So What Do You Do, Arienne Thompson, Entertainment Reporter at USA Today?

Arienne-Thompson-article

Arienne Thompson’s head is filled with golden pop-culture nuggets. But unlike most people who live and breathe all things celebrity, from Kimye’s fashion choices to Taylor Swift‘s relationship status, it’s her job to obsess over the minute details of celebrities’ lives. And there’s nothing she’d rather be doing. As an entertainment reporter at USA Today, Thompson knows who’s dating who, who wore what where and who’s got beef on everyone from Justin Beiber to Blake Lively to Beyoncé, so she can give pop-culture fiends their daily fix.

She spills the tea in the pages of the nation’s No. 1 newspaper in daily circulation, in USA Today‘s DailyDish vlog, and in the pages of USA Weekend, the paper’s weekend magazine. Sound cool? It is. But don’t get it twisted. Entertainment reporting is not for the faint of heart. You have to go hard. “You cannot be scared or shy or a wallflower. You can’t be psychotic — well, sometimes you have to be a little psychotic — but you have to be so aggressive,” Thompson explains.

Here, she serves up the scoop on how she went from being an extra in an America’s Most Wanted reenactment to being a sought-after pop-culture expert. 


Name: Arienne Thompson
Position: Entertainment reporter at USA Today
Resume: Began her career as a production assistant on America’s Most Wanted. Hired as an online producer at USA Today. Promoted to entertainment reporter in 2006.
Birthday: January 19, 1982
Hometown: Memphis, Tennessee
Education: Bachelor’s in history, Notre Dame; master’s in journalism, American University
Marital status: Engaged
Media mentor: Amy Eisman, a journalism professor at American University (“She’s someone I always asked for advice while I was at school, and I still reach out to her now.”)
Best career advice received: “There’s no one mantra. It’s just been getting encouragement along the way and people saying I did the right thing or made a smart move.”
Guilty pleasure: Peanut M&Ms, bad Lifetime movies and shopping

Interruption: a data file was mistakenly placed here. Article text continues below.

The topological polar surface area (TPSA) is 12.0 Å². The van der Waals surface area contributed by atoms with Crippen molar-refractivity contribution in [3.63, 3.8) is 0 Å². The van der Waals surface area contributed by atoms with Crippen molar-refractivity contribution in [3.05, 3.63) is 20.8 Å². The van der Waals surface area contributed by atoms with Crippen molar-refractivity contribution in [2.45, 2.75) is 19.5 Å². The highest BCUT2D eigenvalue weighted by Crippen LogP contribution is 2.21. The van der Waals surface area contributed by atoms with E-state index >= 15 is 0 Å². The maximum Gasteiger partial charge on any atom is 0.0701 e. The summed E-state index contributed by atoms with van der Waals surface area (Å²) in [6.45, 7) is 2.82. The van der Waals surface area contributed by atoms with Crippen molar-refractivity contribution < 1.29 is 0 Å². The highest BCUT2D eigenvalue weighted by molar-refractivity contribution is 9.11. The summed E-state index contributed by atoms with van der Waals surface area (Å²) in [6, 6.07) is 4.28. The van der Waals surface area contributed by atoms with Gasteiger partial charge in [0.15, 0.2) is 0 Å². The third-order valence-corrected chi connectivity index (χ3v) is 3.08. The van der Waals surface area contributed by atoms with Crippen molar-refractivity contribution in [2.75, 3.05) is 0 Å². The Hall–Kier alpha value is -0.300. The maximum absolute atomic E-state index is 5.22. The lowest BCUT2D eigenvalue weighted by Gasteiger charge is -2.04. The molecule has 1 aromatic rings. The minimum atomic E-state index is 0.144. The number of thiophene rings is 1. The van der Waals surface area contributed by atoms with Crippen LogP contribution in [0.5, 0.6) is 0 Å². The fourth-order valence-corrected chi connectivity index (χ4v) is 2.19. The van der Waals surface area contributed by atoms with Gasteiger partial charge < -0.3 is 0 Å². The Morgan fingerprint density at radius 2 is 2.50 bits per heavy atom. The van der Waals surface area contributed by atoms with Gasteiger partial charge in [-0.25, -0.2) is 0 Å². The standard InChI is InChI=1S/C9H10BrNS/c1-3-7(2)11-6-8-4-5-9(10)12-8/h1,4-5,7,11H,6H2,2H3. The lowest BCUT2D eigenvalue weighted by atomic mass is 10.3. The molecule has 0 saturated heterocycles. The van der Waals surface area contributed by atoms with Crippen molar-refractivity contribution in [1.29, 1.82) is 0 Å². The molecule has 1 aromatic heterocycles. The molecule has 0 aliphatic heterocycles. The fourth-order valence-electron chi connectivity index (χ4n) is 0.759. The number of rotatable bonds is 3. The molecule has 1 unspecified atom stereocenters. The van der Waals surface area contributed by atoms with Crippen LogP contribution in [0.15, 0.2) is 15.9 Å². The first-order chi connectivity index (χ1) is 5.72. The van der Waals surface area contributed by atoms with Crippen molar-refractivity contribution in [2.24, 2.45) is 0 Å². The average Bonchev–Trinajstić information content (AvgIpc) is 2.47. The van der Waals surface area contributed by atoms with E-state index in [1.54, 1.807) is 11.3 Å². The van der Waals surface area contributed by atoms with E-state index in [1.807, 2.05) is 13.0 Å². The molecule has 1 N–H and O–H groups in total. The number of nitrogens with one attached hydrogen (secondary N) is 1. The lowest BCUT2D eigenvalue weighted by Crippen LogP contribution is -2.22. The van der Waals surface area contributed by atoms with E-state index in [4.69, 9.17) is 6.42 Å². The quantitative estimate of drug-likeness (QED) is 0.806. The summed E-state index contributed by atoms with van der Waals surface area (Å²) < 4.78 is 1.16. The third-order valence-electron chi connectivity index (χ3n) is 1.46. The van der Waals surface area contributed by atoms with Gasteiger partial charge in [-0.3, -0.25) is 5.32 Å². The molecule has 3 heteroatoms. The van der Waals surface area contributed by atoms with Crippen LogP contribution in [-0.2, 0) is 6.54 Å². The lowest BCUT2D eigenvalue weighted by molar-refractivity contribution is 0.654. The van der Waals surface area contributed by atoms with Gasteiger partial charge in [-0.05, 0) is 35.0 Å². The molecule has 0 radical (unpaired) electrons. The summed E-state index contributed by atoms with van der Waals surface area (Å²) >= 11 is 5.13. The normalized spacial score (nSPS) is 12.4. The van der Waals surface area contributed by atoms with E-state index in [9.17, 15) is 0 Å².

Last book read: Kate: The Future Queen, by Katie Nicholl (on CD audio)
Twitter handle: @ByArienne


How did you parlay your role at USA Today into regular TV show appearances?
When Tom Cruise and Katie Holmes divorced in 2012, Entertainment Tonight asked our publicity team if someone could come on the show and talk about the divorce. No one else wanted to do it, so my editor asked me. I’m the type who always says yes. The only TV experience I had under my belt at that time was standing in a park pointing at a man, saying, “That’s him!” during a reenactment for AMW. I had no clue what I was doing going in to ET, but I did it. And it wasn’t terrible. It was actually fun. The paper was getting more into videos around this time, so I started doing more stuff in front of the camera, including a live Oscars video we streamed in early 2013. That video was a lot of work, but it was great for me. It was serendipitous. The next day CNN called and asked if I could come on and talk about the five best Oscar moments. It kind of snowballed from there.

I got calls to do Access Hollywood, Showbiz Tonight and others. Then in June of 2013, producers at Today said they were launching a new segment called “Ticket to Hollywood.” The paper’s publicist suggested me. I kind of helped launch that segment. Not long after, we made a real commitment and decided I would do the show at least once a month. It was kind of the same situation with [Washington, D.C.’s CBS affiliate] WUSA. Now I do an entertainment segment there called “Buzz by Arienne” every Monday morning.

You juggle writing for USA Today and doing those TV appearances as a pop-culture expert. Which medium is more difficult?
It’s hard to say because I was trained to do everything at American [University]. We learned everything, from making videos to building a website. I learned to be a multimedia, multitasking journalist. If I had to choose, television may be a little more challenging because I have no formal TV training. But that just means whenever I do something, I’m watching the professionals and trying to emulate them. I’m thinking, ‘What is Tamron [Hall] doing? Did Al Roker just laugh? OK, I should probably laugh.’ It’s been such an education. Now it’s becoming second nature.

Lots of websites and blogs cover fashion and entertainment now. How does USA Today distinguish itself? Does the plethora of sites make your job harder?
A lot of blogs and [celebrity] sites use anonymous sources and [base stories on] rumor, which they report as fact. USA Today is a trusted brand. We don’t do that. How many magazine covers said Beyoncé and Jay-Z were getting a divorce? Until we get a call from her publicist saying she’s getting a divorce, which we never will, we don’t care about all that other noise out there. Many of these sites are not legit to me, so I don’t consider them competition. Of course, Us Weekly is competition, but that’s still a tabloid, so it’s different.